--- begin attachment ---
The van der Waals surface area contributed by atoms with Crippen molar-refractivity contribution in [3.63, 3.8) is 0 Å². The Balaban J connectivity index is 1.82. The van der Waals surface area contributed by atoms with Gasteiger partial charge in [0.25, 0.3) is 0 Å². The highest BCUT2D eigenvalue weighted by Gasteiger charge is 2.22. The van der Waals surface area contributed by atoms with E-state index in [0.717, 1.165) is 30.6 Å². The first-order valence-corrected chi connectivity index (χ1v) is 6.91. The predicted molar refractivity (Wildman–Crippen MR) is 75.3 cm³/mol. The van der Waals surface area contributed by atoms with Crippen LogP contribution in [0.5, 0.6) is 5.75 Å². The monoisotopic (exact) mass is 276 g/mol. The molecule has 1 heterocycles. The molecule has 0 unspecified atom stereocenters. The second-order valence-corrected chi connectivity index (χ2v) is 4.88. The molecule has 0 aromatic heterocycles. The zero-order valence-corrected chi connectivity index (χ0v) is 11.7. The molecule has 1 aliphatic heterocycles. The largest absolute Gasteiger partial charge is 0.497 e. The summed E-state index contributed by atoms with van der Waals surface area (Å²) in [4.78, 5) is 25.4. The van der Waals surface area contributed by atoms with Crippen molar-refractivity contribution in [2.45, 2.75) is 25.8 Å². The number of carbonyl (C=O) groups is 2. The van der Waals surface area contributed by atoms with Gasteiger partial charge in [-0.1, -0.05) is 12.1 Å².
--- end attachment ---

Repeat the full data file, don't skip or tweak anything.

The van der Waals surface area contributed by atoms with Crippen molar-refractivity contribution in [3.63, 3.8) is 0 Å². The Balaban J connectivity index is 1.82. The van der Waals surface area contributed by atoms with Gasteiger partial charge in [0.25, 0.3) is 0 Å². The highest BCUT2D eigenvalue weighted by Gasteiger charge is 2.22. The van der Waals surface area contributed by atoms with E-state index in [0.717, 1.165) is 30.6 Å². The first-order valence-corrected chi connectivity index (χ1v) is 6.91. The predicted molar refractivity (Wildman–Crippen MR) is 75.3 cm³/mol. The van der Waals surface area contributed by atoms with Crippen LogP contribution in [0.5, 0.6) is 5.75 Å². The monoisotopic (exact) mass is 276 g/mol. The molecule has 1 heterocycles. The molecule has 0 unspecified atom stereocenters. The second-order valence-corrected chi connectivity index (χ2v) is 4.88. The molecule has 0 aromatic heterocycles. The zero-order valence-corrected chi connectivity index (χ0v) is 11.7. The molecule has 1 aliphatic heterocycles. The largest absolute Gasteiger partial charge is 0.497 e. The summed E-state index contributed by atoms with van der Waals surface area (Å²) in [4.78, 5) is 25.4. The van der Waals surface area contributed by atoms with Crippen molar-refractivity contribution in [2.45, 2.75) is 25.8 Å². The number of carbonyl (C=O) groups is 2. The van der Waals surface area contributed by atoms with Gasteiger partial charge in [-0.1, -0.05) is 12.1 Å².